A new Digital Emergency Alert System, which uses digital broadcast signals to send emergency messages to PCs and mobile devices, was demonstrated in the Washington, D.C. area this week. The system, which was developed by the Association of Public Television Stations in conjunction with the Department of Homeland Security's Federal Emergency Management Agency is still in the plot stage, but could be up and running by the end of 2007.
The new system broadcasts messages over a secure connection to satellite and public television stations across the country, which can then download it and datacast the message to television stations, cable service providers, satellite radio and wireless carriers nationwide. This technology allows DEAS to target specific areas, like the Gulf Coast during a hurricane, or a broad spectrum, and distribute critical information over a variety of media. DEAS is initially set up to go to local, state and federal officials, as well as media networks. Although it has the capabilities to go to cell phones and other mobile devices, details are still being worked out.
In this week's demonstration, a test alert was relayed from FEMA to PBS; the signal was then uplinked to the PBS satellite and received by WETA in Arlington, Va. and other public TV stations across the country. WETA then datacast the message on its DTV transmitter, which was received by a PC at the WETA headquarters equipped with an antenna to receive the signal. The audio that WETA datacast was sent to XM Radio's heaquarters, uplinked to their satellite and received on XM radios at the demonstration. The messages were also sent to cell phones and Blackberries, through the use of Alert Manager, a proprietary software technology developed by SpectraRep, a Chantilly, Va.-based developer of datacasting solutions for broadcasters.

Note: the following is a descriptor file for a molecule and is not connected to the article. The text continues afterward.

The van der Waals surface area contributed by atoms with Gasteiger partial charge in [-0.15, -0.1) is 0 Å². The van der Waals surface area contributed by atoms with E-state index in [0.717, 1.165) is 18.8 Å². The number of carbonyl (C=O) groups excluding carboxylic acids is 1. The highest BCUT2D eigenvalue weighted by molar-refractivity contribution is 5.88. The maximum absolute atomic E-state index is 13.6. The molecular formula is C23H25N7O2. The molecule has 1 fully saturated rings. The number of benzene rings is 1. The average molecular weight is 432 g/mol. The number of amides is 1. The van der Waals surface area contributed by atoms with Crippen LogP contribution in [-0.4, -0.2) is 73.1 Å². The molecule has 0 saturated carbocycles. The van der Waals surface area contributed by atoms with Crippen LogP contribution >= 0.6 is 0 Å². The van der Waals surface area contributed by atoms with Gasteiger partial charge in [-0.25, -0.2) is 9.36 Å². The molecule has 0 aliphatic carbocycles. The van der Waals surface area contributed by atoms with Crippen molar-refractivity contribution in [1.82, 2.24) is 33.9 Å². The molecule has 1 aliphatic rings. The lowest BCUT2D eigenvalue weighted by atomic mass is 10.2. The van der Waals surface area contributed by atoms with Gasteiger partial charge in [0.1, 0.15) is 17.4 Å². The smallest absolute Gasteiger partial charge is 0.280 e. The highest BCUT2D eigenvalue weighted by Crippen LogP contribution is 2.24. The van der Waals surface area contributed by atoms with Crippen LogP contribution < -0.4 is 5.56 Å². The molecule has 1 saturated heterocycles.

The new system is designed to replace the aging broadcast Emergency Alert System, which the FCC wants to update.
"The current EAS has its roots in the Cold War, and still relies on technology from that era," said John Lawson, president and CEO of APTS. "You had to be watching one of the three major networks or listening to a radio station to have a chance of receiving the alert."
Lawson said the system would be ready to go in a matter of months to Gulf Coast states and then Atlantic Coast states. He said they could have all public broadcasting stations equipped and ready by the end of next year in all 50 states. Currently there are several public TV stations partaking in the pilot project, including Alabama Public Television in Birmingham, Ala., Maryland Public Television in Owings Mill, Md. and New Jersey Public Television in Trenton, N.J.
The pilot project was initiated in October 2004. So far, APTS has spent $1 million on the project, raised through private and public funding. Lawson said they will need $4.5 million more to complete the project and $1 million annually to maintain it. Lawson said the funds to extend DEAS' capabilities are up for review in the Warning, Alert and Response Network (or WARN) Act, which has versions in both the House and Senate.
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